Revolution Rumblings is moving

Loyal Readers,

revs_cap_logoThis blog will find a new home in the York Dispatch Blogzone. You can access the new blog by navigating your web browser to

I think you’ll find that not much has changed on the new site (we’ll still have the same theme, links and feeds). It was simply time that I stopped my rogue adventure and joined the rest of my Dispatch colleagues back on the Dispatch Web site.

Thanks for your continued support and you should find new posts on a regular basis now that the new blog’s transition is complete.


Aspito and Thurman headline four signings

revs crabs

Jason Aspito is York’s very own version of Benjamin Button.

The birthdays continue to pile up for the man who turned 30 early last month. But somehow as he ages, Aspito finds himself feeling younger and healthier — a la Brad Pitt’s character in one of the most popular films of 2008 — than he did as a 23-year-old fresh out of Loyola Marymount (Ca.).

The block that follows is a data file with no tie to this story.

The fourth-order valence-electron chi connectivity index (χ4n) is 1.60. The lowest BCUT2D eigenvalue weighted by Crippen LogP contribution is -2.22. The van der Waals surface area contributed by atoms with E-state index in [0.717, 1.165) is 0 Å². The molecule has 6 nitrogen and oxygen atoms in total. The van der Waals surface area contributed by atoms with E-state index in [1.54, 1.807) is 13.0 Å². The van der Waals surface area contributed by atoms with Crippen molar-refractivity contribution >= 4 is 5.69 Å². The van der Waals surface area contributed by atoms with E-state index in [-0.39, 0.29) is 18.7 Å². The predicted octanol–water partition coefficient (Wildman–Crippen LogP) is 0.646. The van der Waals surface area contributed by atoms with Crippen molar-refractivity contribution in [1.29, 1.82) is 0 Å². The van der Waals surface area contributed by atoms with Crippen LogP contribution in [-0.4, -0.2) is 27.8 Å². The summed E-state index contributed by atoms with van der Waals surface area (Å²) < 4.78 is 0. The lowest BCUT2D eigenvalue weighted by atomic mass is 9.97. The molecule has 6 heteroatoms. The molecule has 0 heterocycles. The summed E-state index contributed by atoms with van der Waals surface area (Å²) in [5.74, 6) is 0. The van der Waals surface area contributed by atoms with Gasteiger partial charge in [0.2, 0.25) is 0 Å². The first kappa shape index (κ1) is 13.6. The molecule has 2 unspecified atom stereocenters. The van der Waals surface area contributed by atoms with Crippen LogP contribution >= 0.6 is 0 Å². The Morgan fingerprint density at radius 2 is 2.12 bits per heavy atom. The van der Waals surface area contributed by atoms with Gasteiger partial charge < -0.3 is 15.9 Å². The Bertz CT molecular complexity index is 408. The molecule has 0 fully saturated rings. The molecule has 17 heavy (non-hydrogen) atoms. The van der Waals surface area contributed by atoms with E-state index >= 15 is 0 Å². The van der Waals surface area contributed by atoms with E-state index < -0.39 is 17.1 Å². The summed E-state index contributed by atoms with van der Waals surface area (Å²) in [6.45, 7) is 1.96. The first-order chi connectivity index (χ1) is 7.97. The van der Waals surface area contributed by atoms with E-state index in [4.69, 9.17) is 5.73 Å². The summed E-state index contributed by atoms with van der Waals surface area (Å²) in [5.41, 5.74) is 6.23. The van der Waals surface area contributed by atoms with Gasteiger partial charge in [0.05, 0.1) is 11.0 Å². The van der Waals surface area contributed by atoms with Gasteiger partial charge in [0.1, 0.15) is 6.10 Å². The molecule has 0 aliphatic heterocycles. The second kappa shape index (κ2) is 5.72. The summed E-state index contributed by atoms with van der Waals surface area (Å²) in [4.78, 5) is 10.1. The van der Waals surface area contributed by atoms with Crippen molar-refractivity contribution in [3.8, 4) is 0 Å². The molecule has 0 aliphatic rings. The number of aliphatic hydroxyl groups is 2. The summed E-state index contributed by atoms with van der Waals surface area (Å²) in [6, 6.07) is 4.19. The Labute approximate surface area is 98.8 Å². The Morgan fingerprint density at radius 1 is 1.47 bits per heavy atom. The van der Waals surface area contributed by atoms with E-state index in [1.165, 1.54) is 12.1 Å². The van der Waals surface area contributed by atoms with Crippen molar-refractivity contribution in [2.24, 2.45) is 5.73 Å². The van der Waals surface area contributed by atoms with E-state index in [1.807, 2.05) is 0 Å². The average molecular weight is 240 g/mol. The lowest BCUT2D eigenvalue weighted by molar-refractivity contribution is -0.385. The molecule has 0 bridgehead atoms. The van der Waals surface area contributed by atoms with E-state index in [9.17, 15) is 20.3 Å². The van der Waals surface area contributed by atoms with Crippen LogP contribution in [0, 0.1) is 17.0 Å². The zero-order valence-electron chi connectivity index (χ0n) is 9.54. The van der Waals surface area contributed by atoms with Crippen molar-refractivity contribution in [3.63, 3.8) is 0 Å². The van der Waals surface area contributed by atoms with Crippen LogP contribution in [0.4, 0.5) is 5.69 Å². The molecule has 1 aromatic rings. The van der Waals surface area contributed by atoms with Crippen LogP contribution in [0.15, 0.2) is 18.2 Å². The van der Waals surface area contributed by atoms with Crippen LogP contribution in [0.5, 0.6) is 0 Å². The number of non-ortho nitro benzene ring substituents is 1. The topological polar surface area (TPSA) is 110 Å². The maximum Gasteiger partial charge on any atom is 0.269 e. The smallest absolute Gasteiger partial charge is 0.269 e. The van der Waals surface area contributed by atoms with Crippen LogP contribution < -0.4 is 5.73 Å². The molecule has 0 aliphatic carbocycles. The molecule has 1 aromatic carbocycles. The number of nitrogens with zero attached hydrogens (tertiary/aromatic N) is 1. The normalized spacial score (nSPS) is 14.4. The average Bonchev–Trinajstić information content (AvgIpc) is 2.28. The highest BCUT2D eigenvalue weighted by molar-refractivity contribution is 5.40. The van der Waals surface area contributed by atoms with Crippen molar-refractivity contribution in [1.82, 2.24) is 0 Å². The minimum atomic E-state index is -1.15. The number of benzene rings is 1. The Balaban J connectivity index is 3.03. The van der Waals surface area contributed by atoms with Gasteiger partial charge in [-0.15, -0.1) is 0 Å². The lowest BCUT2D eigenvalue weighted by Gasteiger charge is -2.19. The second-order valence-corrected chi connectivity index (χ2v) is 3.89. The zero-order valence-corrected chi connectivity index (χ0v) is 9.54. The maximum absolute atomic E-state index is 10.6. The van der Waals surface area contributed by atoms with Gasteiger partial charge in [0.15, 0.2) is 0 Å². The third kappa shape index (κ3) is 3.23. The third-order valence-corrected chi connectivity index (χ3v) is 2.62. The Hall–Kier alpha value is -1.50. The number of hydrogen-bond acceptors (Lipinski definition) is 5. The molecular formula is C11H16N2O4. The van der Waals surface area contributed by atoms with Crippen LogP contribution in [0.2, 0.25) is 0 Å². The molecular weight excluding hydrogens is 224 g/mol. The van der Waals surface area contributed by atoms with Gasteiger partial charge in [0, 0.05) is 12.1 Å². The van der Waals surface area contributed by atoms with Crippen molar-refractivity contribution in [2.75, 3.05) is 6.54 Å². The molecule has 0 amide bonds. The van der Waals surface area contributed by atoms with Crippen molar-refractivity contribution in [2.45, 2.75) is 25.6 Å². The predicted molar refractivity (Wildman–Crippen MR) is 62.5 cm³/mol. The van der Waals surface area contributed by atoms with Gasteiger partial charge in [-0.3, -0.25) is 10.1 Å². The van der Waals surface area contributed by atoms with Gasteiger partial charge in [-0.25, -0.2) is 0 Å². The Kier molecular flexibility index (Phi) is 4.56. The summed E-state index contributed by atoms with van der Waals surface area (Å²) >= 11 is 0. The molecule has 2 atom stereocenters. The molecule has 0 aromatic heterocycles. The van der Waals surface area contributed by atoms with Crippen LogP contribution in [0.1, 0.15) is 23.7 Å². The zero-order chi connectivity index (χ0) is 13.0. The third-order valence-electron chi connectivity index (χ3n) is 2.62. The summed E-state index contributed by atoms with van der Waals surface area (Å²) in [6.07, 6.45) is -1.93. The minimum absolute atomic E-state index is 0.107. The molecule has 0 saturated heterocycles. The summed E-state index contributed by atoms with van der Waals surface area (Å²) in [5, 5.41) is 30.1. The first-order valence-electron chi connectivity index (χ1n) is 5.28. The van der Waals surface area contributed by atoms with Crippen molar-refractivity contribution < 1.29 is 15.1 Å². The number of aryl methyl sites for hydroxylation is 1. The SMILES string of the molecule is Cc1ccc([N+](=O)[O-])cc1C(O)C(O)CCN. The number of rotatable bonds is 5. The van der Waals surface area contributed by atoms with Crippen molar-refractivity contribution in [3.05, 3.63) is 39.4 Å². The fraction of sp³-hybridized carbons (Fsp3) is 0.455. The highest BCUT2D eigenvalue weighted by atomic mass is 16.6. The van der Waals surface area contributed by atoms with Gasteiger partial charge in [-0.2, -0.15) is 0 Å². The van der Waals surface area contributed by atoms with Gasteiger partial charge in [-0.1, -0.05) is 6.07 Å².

He no longer has to deal with the lingering effects from microfracture surgery on his left knee (the same operation that threatened the careers of Amar’e Stoudemire and Greg Oden). The two other knee operations he had subsequently are in the rearview mirror.

Life as a healthy man is grand.

And it will continue in a York Revolution uniform.

The Revs announced Aspito’s return on Friday along with starting pitcher Corey Thurman. The club also announced the addition of newcomers Steve Andrade, a former major league relief pitcher, and outfielder Tommy Collaro.

Aspito pieced together the best year of his nine-year career last year (.294 average/24 home runs/105 RBIs) and emerged as one of the best all-around players in the Atlantic League.